Well this news has left me very upset and actually quite angry.
How the hell am I expected to find out if I’ve won a tenner on the lottery? How am I supposed to check the Championship scores because I’ve accidentally pressed the wrong number and by the time the fvcking page loads I will genuinely be interested just because of how long I’ve waited? Where am I suppoed to find news bulletins expressed in horribly pixellated square letters and garish colours? How will I pretend it’s still the 90’s and convince myself that the internet is so complicated and magical that it literally scares me?
17-year-old Jordan, from Lewes, has been left bemused by this decision, protesting, “Despite being one of the internet generation I always liked Ceefax. In fact, when its demise became news, I didn’t understand the jokes being made about how slow and unreliable it was – those people had clearly not used it in the latter stage of its existence because it nearly always loaded fully and quickly for me.“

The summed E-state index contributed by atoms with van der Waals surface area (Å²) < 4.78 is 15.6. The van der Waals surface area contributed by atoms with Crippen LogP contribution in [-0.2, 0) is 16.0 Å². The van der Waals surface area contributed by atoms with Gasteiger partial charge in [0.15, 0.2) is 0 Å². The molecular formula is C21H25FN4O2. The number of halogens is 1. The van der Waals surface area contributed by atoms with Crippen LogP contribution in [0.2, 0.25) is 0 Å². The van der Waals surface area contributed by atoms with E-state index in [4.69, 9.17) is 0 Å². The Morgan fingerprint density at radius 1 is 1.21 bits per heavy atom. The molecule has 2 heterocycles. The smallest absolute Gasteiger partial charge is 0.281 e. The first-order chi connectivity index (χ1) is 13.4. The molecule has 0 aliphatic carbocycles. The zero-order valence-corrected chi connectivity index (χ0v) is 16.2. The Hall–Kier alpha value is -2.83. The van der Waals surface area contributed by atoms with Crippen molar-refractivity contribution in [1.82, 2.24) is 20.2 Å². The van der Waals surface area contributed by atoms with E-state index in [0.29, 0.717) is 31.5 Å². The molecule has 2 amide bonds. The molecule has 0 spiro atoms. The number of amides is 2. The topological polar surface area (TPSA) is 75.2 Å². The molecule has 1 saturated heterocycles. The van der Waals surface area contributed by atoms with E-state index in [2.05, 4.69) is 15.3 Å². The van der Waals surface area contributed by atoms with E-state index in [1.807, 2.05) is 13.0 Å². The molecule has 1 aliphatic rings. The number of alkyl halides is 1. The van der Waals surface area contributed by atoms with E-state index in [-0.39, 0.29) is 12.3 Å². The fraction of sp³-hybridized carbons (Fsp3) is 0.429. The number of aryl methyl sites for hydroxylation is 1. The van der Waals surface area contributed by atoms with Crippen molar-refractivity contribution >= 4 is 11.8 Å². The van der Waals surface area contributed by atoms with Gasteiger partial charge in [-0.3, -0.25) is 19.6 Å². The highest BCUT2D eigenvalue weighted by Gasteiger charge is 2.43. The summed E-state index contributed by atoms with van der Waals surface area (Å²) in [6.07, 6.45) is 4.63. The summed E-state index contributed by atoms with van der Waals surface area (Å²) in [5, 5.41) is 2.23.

I admire your defiance Jordan but unfortunately this ship has already sailed.
Bryan, from Southport, will find it hard to accept this loss, telling the Ceefax farewell page, “I even travelled to north-east England to see the final moments of Ceefax before their region switched off analogue on 25 September . That’s dedication for you! The luxury of accessing Ceefax again was thrilling.”
That is dedication Bryan, and we salute you.
Some people went a step further and sent in some literature that they had prepared in homage to our beloved Teletext service.
Richard, from Kent, shared this touching piece:
Did you notice the first letters of each line? Amazing. Thank you, Richard. Ceefax would like that.
Sarah, from Suffolk, spent days composing this exquisite poem:
Powerful stuff. Thank you, Sarah.
On behalf on Sick Chirpse, I’d like to say thanks for 38 glorious years Ceefax. We’ll miss you, buddy. RIP.